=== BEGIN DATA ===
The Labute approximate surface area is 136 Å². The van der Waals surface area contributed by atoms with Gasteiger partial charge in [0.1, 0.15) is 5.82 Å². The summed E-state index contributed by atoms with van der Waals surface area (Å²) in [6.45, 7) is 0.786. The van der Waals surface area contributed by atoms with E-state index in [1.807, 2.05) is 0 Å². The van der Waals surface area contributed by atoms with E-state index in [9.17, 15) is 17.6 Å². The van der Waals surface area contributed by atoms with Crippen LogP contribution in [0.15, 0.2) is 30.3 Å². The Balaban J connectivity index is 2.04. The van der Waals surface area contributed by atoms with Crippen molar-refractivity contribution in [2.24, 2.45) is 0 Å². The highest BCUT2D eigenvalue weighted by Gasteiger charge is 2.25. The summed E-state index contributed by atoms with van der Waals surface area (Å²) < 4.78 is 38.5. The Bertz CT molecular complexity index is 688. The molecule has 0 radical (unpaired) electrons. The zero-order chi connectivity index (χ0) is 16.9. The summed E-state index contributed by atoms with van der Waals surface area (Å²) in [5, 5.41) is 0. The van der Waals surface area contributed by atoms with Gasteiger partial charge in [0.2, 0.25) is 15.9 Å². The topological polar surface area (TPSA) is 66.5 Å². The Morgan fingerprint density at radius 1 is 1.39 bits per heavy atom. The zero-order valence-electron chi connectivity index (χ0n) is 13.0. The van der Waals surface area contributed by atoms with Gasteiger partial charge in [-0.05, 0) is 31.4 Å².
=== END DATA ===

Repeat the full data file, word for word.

The Labute approximate surface area is 136 Å². The van der Waals surface area contributed by atoms with Gasteiger partial charge in [0.1, 0.15) is 5.82 Å². The summed E-state index contributed by atoms with van der Waals surface area (Å²) in [6.45, 7) is 0.786. The van der Waals surface area contributed by atoms with E-state index in [1.807, 2.05) is 0 Å². The van der Waals surface area contributed by atoms with E-state index in [9.17, 15) is 17.6 Å². The van der Waals surface area contributed by atoms with Crippen LogP contribution in [0.15, 0.2) is 30.3 Å². The Balaban J connectivity index is 2.04. The van der Waals surface area contributed by atoms with Crippen molar-refractivity contribution in [2.24, 2.45) is 0 Å². The highest BCUT2D eigenvalue weighted by Gasteiger charge is 2.25. The summed E-state index contributed by atoms with van der Waals surface area (Å²) < 4.78 is 38.5. The Bertz CT molecular complexity index is 688. The molecule has 0 radical (unpaired) electrons. The zero-order chi connectivity index (χ0) is 16.9. The summed E-state index contributed by atoms with van der Waals surface area (Å²) in [5, 5.41) is 0. The van der Waals surface area contributed by atoms with Gasteiger partial charge in [0.2, 0.25) is 15.9 Å². The topological polar surface area (TPSA) is 66.5 Å². The Morgan fingerprint density at radius 1 is 1.39 bits per heavy atom. The zero-order valence-electron chi connectivity index (χ0n) is 13.0. The van der Waals surface area contributed by atoms with Gasteiger partial charge in [-0.05, 0) is 31.4 Å².